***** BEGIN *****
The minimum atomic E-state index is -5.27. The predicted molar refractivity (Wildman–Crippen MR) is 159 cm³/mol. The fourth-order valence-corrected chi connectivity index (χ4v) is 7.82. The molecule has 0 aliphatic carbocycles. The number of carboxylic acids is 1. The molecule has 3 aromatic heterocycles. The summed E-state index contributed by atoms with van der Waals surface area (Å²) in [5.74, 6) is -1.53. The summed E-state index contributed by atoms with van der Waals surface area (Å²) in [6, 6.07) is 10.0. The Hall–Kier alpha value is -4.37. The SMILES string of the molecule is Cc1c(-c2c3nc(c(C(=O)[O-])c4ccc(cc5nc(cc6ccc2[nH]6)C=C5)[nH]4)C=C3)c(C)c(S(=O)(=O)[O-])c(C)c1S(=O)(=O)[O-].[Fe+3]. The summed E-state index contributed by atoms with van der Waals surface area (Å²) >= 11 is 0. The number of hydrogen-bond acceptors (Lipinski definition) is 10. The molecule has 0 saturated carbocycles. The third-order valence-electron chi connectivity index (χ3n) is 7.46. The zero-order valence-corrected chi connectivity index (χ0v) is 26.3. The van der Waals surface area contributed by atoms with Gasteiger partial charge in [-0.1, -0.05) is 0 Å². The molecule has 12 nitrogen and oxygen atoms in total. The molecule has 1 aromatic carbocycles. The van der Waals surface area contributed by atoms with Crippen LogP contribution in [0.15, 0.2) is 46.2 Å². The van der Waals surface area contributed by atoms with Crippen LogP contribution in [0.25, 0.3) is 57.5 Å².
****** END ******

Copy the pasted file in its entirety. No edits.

The minimum atomic E-state index is -5.27. The predicted molar refractivity (Wildman–Crippen MR) is 159 cm³/mol. The fourth-order valence-corrected chi connectivity index (χ4v) is 7.82. The molecule has 0 aliphatic carbocycles. The number of carboxylic acids is 1. The molecule has 3 aromatic heterocycles. The summed E-state index contributed by atoms with van der Waals surface area (Å²) in [5.74, 6) is -1.53. The summed E-state index contributed by atoms with van der Waals surface area (Å²) in [6, 6.07) is 10.0. The Hall–Kier alpha value is -4.37. The SMILES string of the molecule is Cc1c(-c2c3nc(c(C(=O)[O-])c4ccc(cc5nc(cc6ccc2[nH]6)C=C5)[nH]4)C=C3)c(C)c(S(=O)(=O)[O-])c(C)c1S(=O)(=O)[O-].[Fe+3]. The summed E-state index contributed by atoms with van der Waals surface area (Å²) >= 11 is 0. The number of hydrogen-bond acceptors (Lipinski definition) is 10. The molecule has 0 saturated carbocycles. The third-order valence-electron chi connectivity index (χ3n) is 7.46. The zero-order valence-corrected chi connectivity index (χ0v) is 26.3. The van der Waals surface area contributed by atoms with Gasteiger partial charge in [-0.1, -0.05) is 0 Å². The molecule has 12 nitrogen and oxygen atoms in total. The molecule has 1 aromatic carbocycles. The van der Waals surface area contributed by atoms with Crippen LogP contribution in [0.15, 0.2) is 46.2 Å². The van der Waals surface area contributed by atoms with Crippen LogP contribution in [0.25, 0.3) is 57.5 Å².